There are many things to keep in mind as you work through the process of determining your land’s future.
Always consult a professional tax and/or legal adviser before making major financial decisions or donations. This website is a helpful start, but tax laws are complex and each situation is unique. While INHF and other experienced conservation groups can help lay out your options, they are not tax professionals and cannot legally represent your interests in these transactions.
Does my land fit the criteria?
Your gift must provide lasting conservation benefits in order to qualify for income tax deductions or income tax credits that are specific to conservation gifts of land. With your adviser, make sure your gift meets the requirements of IRC Section 170 and accompanying Treasury Department regulations, and/or any other federal or state requirements.
The gift’s value
Don’t overstate your gift! Due to abuses of conservation tax deductions in other states, the IRS is particularly watchful for charitable deductions based on inflated appraisals, inflated conservation benefits, insider deals and other suspicious transactions. Penalties can be severe.
If you claim a deduction or credit that exceeds $5,000, a qualified appraisal is required.
- As the donor, you are responsible for determining the value of the donation.
- You will need to hire a qualified appraiser who follows the Uniform Standards of Professional Appraisal Practice (USPAP).
- The appraisal must be completed near the time of your gift:
- Completed not earlier than 60 days prior to the date of contribution, or
- completed after the gift, establishing value as of the date of the gift, or
- The appraisal must be completed before the due date for the tax return on which the deduction is first claimed.
See IRS Publication 561 for more about determining gift value.
Claiming a deduction
IRS tax form 8283 is used to claim a federal deduction for a gift of land or land value. An additional Supplemental Statement is also required for federal deductions of conservation easement donations.
Form 8283 is signed first by the appraiser, then it is signed by the receiving organization and returned to you. You should allow plenty of time for each party to review and sign this form before your filing deadline. Your Form 8283 needs all original signatures (not scanned or emailed forms/signatures).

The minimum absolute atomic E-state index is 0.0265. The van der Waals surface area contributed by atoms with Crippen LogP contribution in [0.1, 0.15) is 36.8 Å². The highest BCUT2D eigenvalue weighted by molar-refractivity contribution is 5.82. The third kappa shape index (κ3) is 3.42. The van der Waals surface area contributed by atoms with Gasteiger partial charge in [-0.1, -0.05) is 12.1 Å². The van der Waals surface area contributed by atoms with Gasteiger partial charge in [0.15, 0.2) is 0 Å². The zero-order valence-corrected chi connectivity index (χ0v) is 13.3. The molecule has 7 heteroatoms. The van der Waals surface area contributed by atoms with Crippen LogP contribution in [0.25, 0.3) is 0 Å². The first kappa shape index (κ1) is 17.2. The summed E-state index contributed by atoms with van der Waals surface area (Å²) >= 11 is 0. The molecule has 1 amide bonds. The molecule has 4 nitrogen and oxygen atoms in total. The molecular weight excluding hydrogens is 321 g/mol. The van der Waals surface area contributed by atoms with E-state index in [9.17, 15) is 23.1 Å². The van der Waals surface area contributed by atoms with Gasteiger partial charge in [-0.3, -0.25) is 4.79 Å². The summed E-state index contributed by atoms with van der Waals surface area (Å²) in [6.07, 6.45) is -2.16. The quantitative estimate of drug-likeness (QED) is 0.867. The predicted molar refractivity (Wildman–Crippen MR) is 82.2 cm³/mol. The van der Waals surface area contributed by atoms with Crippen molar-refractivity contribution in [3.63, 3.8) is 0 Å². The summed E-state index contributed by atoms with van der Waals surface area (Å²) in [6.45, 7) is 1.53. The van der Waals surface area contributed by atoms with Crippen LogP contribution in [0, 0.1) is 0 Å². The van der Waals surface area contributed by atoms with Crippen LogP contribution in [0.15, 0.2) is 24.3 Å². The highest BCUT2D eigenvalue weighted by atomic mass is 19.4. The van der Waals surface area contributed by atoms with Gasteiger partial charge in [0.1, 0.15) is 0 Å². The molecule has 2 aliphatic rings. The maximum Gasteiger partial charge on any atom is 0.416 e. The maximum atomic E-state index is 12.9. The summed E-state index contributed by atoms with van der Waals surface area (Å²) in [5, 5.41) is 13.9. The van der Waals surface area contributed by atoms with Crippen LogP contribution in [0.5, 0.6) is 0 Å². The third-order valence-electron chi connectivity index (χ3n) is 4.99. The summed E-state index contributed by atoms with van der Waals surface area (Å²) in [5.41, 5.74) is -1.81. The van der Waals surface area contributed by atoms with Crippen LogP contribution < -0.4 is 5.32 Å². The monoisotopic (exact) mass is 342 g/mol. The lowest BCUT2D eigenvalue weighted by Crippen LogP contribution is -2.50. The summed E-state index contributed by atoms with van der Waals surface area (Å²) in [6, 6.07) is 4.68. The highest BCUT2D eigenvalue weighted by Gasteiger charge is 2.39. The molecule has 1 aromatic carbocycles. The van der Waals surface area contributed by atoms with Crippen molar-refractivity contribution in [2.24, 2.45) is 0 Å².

Many receiving organizations (including INHF) request a copy of the appraisal and Supplemental Statement to review before signing Form 8283. Their staff will use their general knowledge and common sense to make a general assessment about whether the appraised value and the statement are credible. They have an ethical responsibility to avoid participating in projects where they have significant concerns about the tax deduction being claimed.
Solid appraisal and substantiation are important
Technical failures in the appraisal and substantiation documents have been known to lead to IRS denial of charitable conservation contributions, and substantial penalties can be assessed as well. Review your appraisal, and be sure you and your legal and tax advisers review and understand the requirements of IRC §170 and the accompanying Treasury Department regulations.
Iowa tax form IA 148 is used to claim the Iowa Charitable Conservation Contribution Tax Credit.
IA 148 does not require signatures from your appraiser or the receiving organization — but you will need to attach a copy of your signed federal Form 8283 with your state return.
Keep your acknowledgement letter
Your receiving organization must provide an official acknowledgment letter to you very soon after your gift is completed.
The IRS requires you to keep the original acknowledgement letter with your tax records as your official acknowledgment of receipt of your gift. It’s good practice to attach a copy of this acknowledgement letter to your fully executed IRS 8283 tax form.